King v. Burwell will be argued on March 4, which is approaching the peak of tax season. For the first time, millions of Americans will now be forced to pay a tax penalty, and maybe even have to refund the government for having received too many subsidies. The Times reports on some of the problems that will ensue come April 15.
For instance, most of the 6.7 million people who bought insurance through the exchanges received subsidies, which reduced their monthly premiums. But those subsidies were based on previous years’ income — so people whose incomes have changed will inevitably have to pay some of that money back, while others may receive fatter refunds.
Paying the penalty may also deliver some surprises. People who were uninsured for more than three consecutive months may owe something. (And since the penalty will double next year, now is the time to determine how much that might cost, before it is too late to buy a health policy through a federal or state-run marketplace for 2015.)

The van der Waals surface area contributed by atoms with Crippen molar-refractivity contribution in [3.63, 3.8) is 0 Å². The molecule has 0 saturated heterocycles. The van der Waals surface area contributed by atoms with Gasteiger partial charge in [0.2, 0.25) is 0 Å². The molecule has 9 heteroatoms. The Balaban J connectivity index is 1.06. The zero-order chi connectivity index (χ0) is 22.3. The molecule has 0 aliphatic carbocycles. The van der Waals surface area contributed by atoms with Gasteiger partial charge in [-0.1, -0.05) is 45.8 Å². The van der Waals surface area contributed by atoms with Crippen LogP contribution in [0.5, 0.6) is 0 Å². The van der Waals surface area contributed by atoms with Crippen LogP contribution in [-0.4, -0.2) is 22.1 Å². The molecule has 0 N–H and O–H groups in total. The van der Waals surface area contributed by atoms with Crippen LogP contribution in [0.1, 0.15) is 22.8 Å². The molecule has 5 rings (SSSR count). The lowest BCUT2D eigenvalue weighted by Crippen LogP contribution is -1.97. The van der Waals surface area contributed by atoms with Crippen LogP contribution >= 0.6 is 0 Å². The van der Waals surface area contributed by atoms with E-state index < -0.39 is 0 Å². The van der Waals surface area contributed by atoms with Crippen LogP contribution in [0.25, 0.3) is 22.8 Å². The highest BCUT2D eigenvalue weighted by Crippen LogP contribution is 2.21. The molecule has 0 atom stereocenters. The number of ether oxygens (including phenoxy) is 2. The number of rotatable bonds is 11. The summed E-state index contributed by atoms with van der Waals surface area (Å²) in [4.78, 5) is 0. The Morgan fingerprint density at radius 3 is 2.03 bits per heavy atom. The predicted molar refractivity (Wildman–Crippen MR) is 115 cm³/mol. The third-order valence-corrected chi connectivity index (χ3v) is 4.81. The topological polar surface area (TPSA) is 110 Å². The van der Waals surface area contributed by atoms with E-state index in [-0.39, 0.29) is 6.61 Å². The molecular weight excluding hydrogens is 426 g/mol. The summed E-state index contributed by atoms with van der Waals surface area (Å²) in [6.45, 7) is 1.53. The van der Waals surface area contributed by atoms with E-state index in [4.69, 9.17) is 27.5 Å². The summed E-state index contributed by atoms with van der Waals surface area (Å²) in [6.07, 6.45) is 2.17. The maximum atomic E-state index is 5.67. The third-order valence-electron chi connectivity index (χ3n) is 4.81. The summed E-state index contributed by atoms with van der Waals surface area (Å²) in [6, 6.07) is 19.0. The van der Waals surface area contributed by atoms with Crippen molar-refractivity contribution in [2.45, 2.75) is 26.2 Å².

Polls show most people are not aware that going uninsured requires paying the government a penalty. I suspect there will be a lot of outrage in March and April as people realize their tax bill goes up because they didn’t buy insurance.
Will this have any impact on the resolution of King v. Burwell? It’s hard to say. On the one hand, it is true that if the subsidies are eliminated in 34 states, the individual mandate effectively vanishes for millions, and there would be no need to pay the tax penalty. On the other hand, if the subsidies are eliminated in 34 states, millions will likely be unable to afford to buy insurance without subsidies, as insurers will exit the market.
But, as for timing, people will start complaining loudly about the tax bill in March and April, during deliberations. Subsidies would not be cut off till September, long after the Supreme Court recesses for the summer. I don’t know how that washes out in the meta-thinking that is the Supreme Court decision making process.